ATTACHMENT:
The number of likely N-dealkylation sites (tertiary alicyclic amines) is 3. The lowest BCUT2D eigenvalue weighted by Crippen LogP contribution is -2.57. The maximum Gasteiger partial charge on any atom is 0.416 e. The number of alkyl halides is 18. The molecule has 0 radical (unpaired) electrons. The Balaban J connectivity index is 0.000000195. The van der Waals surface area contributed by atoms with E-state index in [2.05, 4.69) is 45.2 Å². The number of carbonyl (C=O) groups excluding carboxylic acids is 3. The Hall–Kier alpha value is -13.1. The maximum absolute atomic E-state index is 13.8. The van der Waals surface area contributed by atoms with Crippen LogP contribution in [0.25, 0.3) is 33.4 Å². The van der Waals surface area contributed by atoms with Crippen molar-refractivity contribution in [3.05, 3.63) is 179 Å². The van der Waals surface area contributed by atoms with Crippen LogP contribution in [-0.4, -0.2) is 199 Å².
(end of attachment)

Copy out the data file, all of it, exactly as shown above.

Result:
The number of likely N-dealkylation sites (tertiary alicyclic amines) is 3. The lowest BCUT2D eigenvalue weighted by Crippen LogP contribution is -2.57. The maximum Gasteiger partial charge on any atom is 0.416 e. The number of alkyl halides is 18. The molecule has 0 radical (unpaired) electrons. The Balaban J connectivity index is 0.000000195. The van der Waals surface area contributed by atoms with E-state index in [2.05, 4.69) is 45.2 Å². The number of carbonyl (C=O) groups excluding carboxylic acids is 3. The Hall–Kier alpha value is -13.1. The maximum absolute atomic E-state index is 13.8. The van der Waals surface area contributed by atoms with Crippen LogP contribution in [0.25, 0.3) is 33.4 Å². The van der Waals surface area contributed by atoms with Crippen molar-refractivity contribution in [3.05, 3.63) is 179 Å². The van der Waals surface area contributed by atoms with Crippen LogP contribution in [-0.4, -0.2) is 199 Å².